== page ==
Justin Williams links to “An incredible read - the estimable Peter Oborne changing his mind on Brexit. Thoughtful, grown-up and brave.” That’s Daily Mail columnist and former chief political writer at the Telegraph Peter Oborne, who writes at Open Democracy, I was a strong Brexiteer. Now we must swallow our pride and think again (52,000+ shares). “Peter Oborne on voting for Brexit now desperately wanting to push pause,” as Bella Mackie puts it. Tweets Catherine Mayer, “A leading Brexiteer, @OborneTweets, recants. And it’s a fascinating read, not least for what he now sees about the damage threatened by #Brexit and what he still can’t see about the damage inflicted by the mythos of British history.”
Meanwhile, the Hansard Society’s audit of political engagement warns that the UK is poised to embrace authoritarianism, Peter Walker reports at The Guardian. When people were asked whether “Britain needs a strong ruler willing to break the rules,” 54% agreed and only 23% said no. “1984 or 2019?” Catherine Modesto wonders.
Anne Helen Petersen says, “Siri, show me the most Dad piece of Dad content on the internet right now,” and here’s what that brings us: At The Atlantic, Rick Reilly explains how Donald Trump Made Golf Gross Again. As Dante Ramos tweets, “And from elsewhere in the @TheAtlIdeas universe, which contains multitudes, here's a meditation from @ReillyRick on the outrageousness of Donald Trump’s cheating at golf.” On Twitter, Reilly notes, “Losing is to Trump what a shower is to the Wicked Witch of the West. He’ll do ANYTHING not to lose. Cheat, Lie, Erase. Narcissists are like that. My piece for @TheAtlantic #CommanderInCheat.” Jill Geisler says, “This is quite a read from quite a writer. What do golfers think of this?”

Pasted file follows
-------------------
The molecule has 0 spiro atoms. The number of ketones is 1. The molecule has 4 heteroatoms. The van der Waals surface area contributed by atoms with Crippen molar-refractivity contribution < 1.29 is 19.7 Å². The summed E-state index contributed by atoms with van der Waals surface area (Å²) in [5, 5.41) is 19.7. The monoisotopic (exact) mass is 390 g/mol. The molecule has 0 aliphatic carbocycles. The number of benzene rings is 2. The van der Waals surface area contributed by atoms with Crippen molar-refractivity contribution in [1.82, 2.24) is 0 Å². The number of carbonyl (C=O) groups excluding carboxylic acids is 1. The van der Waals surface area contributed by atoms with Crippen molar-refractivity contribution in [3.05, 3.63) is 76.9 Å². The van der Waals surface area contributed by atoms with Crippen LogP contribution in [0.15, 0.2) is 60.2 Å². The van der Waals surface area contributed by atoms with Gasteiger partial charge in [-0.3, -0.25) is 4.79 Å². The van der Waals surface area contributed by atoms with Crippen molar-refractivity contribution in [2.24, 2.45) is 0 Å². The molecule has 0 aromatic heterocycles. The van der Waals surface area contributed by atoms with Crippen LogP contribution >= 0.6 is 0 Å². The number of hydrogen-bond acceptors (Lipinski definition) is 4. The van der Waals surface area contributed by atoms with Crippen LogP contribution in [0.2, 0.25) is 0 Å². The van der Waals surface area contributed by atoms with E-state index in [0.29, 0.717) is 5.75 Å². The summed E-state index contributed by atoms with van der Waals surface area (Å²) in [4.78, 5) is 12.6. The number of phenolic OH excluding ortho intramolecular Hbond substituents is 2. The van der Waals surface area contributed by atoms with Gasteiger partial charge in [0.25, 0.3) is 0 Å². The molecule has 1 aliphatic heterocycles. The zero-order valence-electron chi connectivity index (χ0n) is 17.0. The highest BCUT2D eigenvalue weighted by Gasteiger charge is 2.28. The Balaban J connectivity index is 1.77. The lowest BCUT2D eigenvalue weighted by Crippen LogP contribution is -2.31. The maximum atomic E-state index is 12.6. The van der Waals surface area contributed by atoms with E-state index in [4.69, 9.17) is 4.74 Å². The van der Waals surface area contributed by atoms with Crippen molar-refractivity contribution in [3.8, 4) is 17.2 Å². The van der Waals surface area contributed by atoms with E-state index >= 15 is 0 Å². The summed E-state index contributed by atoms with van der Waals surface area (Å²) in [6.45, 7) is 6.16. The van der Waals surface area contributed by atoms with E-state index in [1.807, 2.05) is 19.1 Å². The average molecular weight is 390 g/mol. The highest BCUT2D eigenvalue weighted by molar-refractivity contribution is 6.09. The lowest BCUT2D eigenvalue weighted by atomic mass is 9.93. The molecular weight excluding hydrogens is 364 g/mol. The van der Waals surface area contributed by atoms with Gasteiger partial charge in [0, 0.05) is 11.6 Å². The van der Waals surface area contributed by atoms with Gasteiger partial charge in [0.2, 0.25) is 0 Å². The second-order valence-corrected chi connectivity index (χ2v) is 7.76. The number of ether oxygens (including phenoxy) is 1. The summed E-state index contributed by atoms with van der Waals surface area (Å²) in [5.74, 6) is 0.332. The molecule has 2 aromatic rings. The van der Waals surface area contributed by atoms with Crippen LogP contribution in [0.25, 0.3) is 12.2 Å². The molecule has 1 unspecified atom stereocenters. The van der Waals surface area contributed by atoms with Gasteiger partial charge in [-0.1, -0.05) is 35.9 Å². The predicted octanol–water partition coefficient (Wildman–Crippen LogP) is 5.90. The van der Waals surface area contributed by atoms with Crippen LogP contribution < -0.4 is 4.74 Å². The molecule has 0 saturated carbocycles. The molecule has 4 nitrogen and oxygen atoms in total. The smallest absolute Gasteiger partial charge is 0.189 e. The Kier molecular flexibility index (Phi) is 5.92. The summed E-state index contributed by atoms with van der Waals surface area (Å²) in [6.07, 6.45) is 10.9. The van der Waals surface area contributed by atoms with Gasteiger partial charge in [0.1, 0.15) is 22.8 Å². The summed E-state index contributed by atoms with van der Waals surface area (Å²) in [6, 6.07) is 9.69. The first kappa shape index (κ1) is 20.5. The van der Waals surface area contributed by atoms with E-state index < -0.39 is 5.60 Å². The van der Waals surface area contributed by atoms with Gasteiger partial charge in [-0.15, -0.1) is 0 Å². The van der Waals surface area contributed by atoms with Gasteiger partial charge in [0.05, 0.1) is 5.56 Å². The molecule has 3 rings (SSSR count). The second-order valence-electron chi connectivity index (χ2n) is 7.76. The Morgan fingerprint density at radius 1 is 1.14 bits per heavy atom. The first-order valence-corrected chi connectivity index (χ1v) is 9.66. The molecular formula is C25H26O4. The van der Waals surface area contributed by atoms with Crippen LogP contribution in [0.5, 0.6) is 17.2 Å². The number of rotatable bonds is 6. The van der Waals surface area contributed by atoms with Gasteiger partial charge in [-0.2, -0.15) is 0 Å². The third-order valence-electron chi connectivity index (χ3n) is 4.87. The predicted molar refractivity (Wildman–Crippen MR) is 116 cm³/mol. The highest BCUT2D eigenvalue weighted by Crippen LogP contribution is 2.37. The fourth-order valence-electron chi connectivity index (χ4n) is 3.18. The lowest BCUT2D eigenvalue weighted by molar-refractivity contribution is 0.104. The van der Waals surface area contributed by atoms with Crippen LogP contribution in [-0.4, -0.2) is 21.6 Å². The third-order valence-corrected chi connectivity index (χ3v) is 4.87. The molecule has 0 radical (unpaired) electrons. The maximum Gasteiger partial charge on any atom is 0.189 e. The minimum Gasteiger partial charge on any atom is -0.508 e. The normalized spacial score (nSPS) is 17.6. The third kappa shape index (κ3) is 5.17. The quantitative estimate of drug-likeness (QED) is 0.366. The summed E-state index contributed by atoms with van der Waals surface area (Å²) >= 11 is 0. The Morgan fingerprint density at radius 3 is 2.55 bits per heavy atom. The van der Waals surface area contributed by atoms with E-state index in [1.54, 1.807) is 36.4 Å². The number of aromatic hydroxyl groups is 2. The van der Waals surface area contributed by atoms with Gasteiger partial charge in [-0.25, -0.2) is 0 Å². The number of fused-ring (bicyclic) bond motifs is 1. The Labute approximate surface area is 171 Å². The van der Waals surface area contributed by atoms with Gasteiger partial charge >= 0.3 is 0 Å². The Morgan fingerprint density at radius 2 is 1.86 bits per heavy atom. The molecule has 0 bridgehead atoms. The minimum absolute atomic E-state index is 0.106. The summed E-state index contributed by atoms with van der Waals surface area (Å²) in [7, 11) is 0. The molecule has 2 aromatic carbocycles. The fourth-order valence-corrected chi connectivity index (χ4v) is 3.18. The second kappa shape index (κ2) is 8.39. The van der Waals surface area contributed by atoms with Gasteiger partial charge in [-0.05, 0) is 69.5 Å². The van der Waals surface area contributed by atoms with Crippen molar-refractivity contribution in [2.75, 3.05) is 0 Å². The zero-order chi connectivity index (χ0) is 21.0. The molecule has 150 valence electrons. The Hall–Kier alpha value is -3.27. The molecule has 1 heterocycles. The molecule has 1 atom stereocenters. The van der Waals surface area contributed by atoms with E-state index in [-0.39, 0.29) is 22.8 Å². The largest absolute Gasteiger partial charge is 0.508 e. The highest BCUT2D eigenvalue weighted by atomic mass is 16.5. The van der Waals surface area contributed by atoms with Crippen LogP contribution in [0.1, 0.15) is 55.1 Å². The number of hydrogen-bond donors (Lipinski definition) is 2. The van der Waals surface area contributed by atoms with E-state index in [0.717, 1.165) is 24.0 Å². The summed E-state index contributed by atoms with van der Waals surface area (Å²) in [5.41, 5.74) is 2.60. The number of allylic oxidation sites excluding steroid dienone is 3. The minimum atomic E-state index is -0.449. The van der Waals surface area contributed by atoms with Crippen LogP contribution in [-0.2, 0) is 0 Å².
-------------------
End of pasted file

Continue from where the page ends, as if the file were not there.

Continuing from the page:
Streets of San Francisco
And now a story about “Trickle-down America: A veteran who makes his living picking trash from Mark Zuckerberg’s and other wealthy people’s homes.” Anand Giridharadas links to the new piece by Thomas Fuller of The New York Times, In San Francisco, Making a Living From Your Billionaire Neighbor’s Trash. For three months, Fuller followed Jake Orta, a military veteran who became homeless and is now a full-time trash picker, “part of an underground economy in San Francisco of people who work the sidewalks in front of multimillion-dollar homes, rummaging for things they can sell.” Kara Swisher says, “Man. Exactly the SF story that tells you what you need to know.”
More Monday reads
Hurricane Maria was nearly 18 months ago, but “[t]he languishing Vieques hospital is one of many places where rebuilding has stagnated,” writes Patricia Mazzei of The New York Times in her new piece, Hungry People and an ‘Abandoned’ Hospital: Puerto Rico Waits as Washington Bickers.
Fiona Sturges links to some “Brilliant, sad but also uplifting writing here.” At The Guardian, Sarah Hughes writes about Game of Thrones, cancer and me… “This article will stay with me for some time,” says Alison Gow.
Erika Smith says, “I had wondered what led #NipseyHussle to move from gang life to being an activist and entrepreneur in South L.A. This excellent piece from @AngelJennings connects some dots.” At the Los Angeles Times, Angel Jennings explains, Nipsey Hussle had a vision for South L.A. It all started with a trip to Eritrea.
In A Mentor Challenged Bright Math Students And Changed Their Lives, NPR’s Joe Palca tells us about George Berzsenyi, a retired math professor living in Milwaukee County, who has mentored thousands of high school students, including some who became among the best mathematicians and scientists in the country.
MVP? The GOAT? Most overrated? For the inaugural NBA edition of The Athletic’s player poll, Sam Amick reveals how 127 players answered these questions and more. Amick tweets a “Huge thanks to our 30 @TheAthleticNBA beat writers for hustling to gather this incredible insight: 127 players - more than a quarter of the league - on MVP, defense, overrated/underrated players, best/worst coaches, refs, and more, in our anonymous poll.”
A few more (mostly politics)